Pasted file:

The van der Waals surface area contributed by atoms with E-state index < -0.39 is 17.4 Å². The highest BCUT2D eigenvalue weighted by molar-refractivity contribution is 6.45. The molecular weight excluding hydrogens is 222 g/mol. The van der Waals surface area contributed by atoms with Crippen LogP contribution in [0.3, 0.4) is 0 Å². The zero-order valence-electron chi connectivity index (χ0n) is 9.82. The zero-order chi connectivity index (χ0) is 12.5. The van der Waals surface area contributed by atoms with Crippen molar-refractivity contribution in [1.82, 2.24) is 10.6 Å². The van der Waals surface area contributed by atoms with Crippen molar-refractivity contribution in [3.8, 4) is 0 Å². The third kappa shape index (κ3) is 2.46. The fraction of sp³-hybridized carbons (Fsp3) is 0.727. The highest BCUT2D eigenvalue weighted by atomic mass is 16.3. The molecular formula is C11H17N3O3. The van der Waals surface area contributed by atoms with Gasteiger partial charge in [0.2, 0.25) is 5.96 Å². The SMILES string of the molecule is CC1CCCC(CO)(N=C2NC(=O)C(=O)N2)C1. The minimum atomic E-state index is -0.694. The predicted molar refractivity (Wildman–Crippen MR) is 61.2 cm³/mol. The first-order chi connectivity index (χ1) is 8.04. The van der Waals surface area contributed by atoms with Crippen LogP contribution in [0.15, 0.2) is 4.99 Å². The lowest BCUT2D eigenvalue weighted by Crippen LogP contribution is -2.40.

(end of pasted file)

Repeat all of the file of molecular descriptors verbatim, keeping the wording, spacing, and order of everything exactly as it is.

The van der Waals surface area contributed by atoms with E-state index < -0.39 is 17.4 Å². The highest BCUT2D eigenvalue weighted by molar-refractivity contribution is 6.45. The molecular weight excluding hydrogens is 222 g/mol. The van der Waals surface area contributed by atoms with Crippen LogP contribution in [0.3, 0.4) is 0 Å². The zero-order valence-electron chi connectivity index (χ0n) is 9.82. The zero-order chi connectivity index (χ0) is 12.5. The van der Waals surface area contributed by atoms with Crippen molar-refractivity contribution in [1.82, 2.24) is 10.6 Å². The van der Waals surface area contributed by atoms with Crippen molar-refractivity contribution in [3.8, 4) is 0 Å². The third kappa shape index (κ3) is 2.46. The fraction of sp³-hybridized carbons (Fsp3) is 0.727. The highest BCUT2D eigenvalue weighted by atomic mass is 16.3. The molecular formula is C11H17N3O3. The van der Waals surface area contributed by atoms with Gasteiger partial charge in [0.2, 0.25) is 5.96 Å². The SMILES string of the molecule is CC1CCCC(CO)(N=C2NC(=O)C(=O)N2)C1. The minimum atomic E-state index is -0.694. The predicted molar refractivity (Wildman–Crippen MR) is 61.2 cm³/mol. The first-order chi connectivity index (χ1) is 8.04. The van der Waals surface area contributed by atoms with Crippen LogP contribution in [0.15, 0.2) is 4.99 Å². The lowest BCUT2D eigenvalue weighted by Crippen LogP contribution is -2.40.